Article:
Today I received an email from a milblogger whose blog has gone long enough without being updated that I had actually removed the bookmark from Firefox. It was from Thunder6, the author of 365 and a Wake-up (I’ll be posting something separate about the email he sent later). Two and a half years had passed since his “Welcome Home” post. I recognized his blog as one of my daily “must reads” that has been orphaned and hoped that the email meant he was back to blogging. While there is one newer post on his blog (from this past June), the opening statement makes me think he won’t be blogging on it anymore.

It has been a very, very long time since I have had the opportunity to write in this online journal. Truth be told I have had the opportunity – I just lacked the ability. Although I wanted to bring some kind of closure to this journal it has always been – and will always remain – a war journal. And when you aren’t immersed in the blowtorch reality of combat it can be a little difficult to write about the emotions those situations give birth to.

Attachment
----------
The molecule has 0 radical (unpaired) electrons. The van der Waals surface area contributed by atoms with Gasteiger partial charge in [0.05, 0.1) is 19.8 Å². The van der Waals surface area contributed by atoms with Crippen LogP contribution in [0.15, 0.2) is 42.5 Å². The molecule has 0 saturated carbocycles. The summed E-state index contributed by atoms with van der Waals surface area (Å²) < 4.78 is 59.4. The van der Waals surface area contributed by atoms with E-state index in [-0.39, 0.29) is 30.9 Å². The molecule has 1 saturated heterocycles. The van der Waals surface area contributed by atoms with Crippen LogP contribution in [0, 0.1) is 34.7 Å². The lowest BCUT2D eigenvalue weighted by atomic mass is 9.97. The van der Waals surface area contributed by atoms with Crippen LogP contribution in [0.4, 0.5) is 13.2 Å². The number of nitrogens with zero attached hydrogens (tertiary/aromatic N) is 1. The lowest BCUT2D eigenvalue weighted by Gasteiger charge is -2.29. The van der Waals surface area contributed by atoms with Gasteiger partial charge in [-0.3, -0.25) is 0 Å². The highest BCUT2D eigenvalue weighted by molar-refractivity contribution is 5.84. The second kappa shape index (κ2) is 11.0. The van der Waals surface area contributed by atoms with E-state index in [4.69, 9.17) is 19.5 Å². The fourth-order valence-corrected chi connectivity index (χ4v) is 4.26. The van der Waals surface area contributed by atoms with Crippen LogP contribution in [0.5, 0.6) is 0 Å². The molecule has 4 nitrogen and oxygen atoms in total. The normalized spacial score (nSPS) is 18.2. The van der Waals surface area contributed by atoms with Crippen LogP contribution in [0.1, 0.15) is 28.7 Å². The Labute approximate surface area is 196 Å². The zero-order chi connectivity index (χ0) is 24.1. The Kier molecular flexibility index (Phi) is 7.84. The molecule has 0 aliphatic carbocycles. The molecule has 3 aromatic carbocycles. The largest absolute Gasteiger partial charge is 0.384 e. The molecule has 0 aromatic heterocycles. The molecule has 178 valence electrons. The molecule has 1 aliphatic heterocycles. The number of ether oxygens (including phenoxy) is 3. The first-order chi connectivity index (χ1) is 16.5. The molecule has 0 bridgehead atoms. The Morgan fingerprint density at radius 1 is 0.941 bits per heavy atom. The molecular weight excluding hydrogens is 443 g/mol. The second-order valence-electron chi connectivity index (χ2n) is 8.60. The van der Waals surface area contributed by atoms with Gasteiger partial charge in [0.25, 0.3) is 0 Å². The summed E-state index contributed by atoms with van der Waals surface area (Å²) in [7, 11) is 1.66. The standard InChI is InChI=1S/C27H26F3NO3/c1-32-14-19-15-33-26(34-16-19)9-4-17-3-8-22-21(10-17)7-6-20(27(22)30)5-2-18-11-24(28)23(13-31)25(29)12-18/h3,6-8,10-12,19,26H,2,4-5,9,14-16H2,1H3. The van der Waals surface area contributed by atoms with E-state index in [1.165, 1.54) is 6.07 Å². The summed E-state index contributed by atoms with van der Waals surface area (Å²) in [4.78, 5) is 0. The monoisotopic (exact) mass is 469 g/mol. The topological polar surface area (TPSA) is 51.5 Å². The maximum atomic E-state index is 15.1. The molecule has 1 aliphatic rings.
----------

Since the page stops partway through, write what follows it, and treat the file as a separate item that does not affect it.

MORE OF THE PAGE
I hope that he was able to gain the closure he sought.

Not just for rich white men and the police anymore

August 27, 2008 at 1:06 am | Posted in Blogging, Disabilities, Military | Leave a comment

Sometimes no matter how hard I try to stay on track and follow the “main theme” of a discussion, a small point will grab my attention. I am frequently distracted by something shiny when reading blogs- especially the comments sections. I think that the “conversations” taking place in the comments sections are a large part of what makes reading blogs fun for many of us, particularly when a blog has a diverse group of readers who comment. Sometimes I find the path the comments lead me down as interesting (or even more interesting) than the main theme of the original post and have to restrain myself from posting an overly long and more than slightly off-topic comment in response. Luckily, now that I have this blog I can blog my response and link to the original post rather than cluttering up the comments section.

In a comment on a recent post over LT. Nixon’s blog, Caroline of the USO Girls said:

On the segway…I’ve only seen wealthy middle aged white men and police officers use them.

She also included a link to a funny YouTube video of Segway polo. It almost distracted me again!